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The Dark Side of Trust: When Trust Becomes a 'Poisoned Chalice'

Skinner, D.; Dietz, G.; Weibel, A.

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Authors

D. Skinner

G. Dietz

A. Weibel



Abstract

Trust is typically portrayed as beneficial to all concerned; something which is inherently good. In this article we focus on interpersonal trust and argue that, while there are undoubted benefits, trust can also be problematic; there are circumstances in which it can become a ‘poisoned chalice’ for one or other of the parties involved. We question whether the potential for negative experiences in relation to trust has been fully explored and argue that its true dark side lies within the dynamics of the trust relationship. From this stance we use the social exchange and gift giving literatures to re-appraise trust in a way that highlights the importance of expectation and intent and demonstrates the circumstances in which trust may not be beneficial for one of the parties involved. We conclude with a research agenda which we believe will further develop our understanding of this complex human interaction.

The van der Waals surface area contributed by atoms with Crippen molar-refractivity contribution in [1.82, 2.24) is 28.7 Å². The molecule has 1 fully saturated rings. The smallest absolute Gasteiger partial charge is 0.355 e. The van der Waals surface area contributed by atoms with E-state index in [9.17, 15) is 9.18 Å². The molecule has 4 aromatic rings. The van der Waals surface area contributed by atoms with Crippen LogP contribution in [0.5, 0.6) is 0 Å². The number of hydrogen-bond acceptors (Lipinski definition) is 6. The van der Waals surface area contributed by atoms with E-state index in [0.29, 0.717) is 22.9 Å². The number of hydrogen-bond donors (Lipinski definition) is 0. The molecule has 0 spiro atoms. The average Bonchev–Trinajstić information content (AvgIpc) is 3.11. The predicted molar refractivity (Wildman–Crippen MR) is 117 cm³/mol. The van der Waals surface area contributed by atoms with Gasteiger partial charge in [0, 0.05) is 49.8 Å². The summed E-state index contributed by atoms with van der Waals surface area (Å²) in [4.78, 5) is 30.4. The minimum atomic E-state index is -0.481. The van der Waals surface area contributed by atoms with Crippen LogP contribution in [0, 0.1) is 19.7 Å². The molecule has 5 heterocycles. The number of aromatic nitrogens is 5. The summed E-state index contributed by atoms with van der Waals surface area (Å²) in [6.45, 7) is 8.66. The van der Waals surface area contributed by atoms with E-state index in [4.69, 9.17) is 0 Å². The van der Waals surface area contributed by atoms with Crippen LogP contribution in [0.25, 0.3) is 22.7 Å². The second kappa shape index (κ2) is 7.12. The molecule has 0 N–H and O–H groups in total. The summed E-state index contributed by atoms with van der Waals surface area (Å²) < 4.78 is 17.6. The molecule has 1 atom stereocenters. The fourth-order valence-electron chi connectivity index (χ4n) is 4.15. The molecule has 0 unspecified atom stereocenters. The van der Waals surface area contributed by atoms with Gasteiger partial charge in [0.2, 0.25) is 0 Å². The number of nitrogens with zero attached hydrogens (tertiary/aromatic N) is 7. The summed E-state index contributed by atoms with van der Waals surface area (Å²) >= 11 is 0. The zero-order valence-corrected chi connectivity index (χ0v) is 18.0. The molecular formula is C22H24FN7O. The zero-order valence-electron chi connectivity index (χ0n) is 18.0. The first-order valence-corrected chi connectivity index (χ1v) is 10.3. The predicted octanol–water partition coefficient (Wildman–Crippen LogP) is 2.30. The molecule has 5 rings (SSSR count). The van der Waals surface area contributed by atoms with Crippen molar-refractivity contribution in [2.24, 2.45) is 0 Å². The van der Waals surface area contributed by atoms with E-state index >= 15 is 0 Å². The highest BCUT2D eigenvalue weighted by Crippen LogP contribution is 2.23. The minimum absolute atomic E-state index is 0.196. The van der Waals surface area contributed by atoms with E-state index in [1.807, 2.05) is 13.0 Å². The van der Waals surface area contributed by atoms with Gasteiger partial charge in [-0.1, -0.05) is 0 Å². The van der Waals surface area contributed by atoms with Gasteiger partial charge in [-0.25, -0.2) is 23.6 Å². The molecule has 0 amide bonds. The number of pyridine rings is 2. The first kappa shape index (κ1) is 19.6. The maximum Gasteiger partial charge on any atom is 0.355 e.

Journal Article Type Article
Publication Date Mar 1, 2014
Deposit Date Feb 13, 2013
Publicly Available Date Nov 19, 2014
Journal Organization
Print ISSN 1350-5084
Electronic ISSN 1461-7323
Publisher SAGE Publications
Peer Reviewed Peer Reviewed
Volume 21
Issue 2
Pages 206-224
DOI https://doi.org/10.1177/1350508412473866
Keywords Dark side of trust, Manipulation, Trust and gift-giving, Trust relationships, Unwanted obligation.
Public URL https://durham-repository.worktribe.com/output/1466604

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Copyright Statement
Skinner, D. and Dietz, G. and Weibel, A. (2014) 'The dark side of trust : when trust becomes a ‘poisoned chalice’.', Organization., 21 (2). pp. 206-224. © The Author(s) 2013. Reprinted by permission of SAGE Publications.





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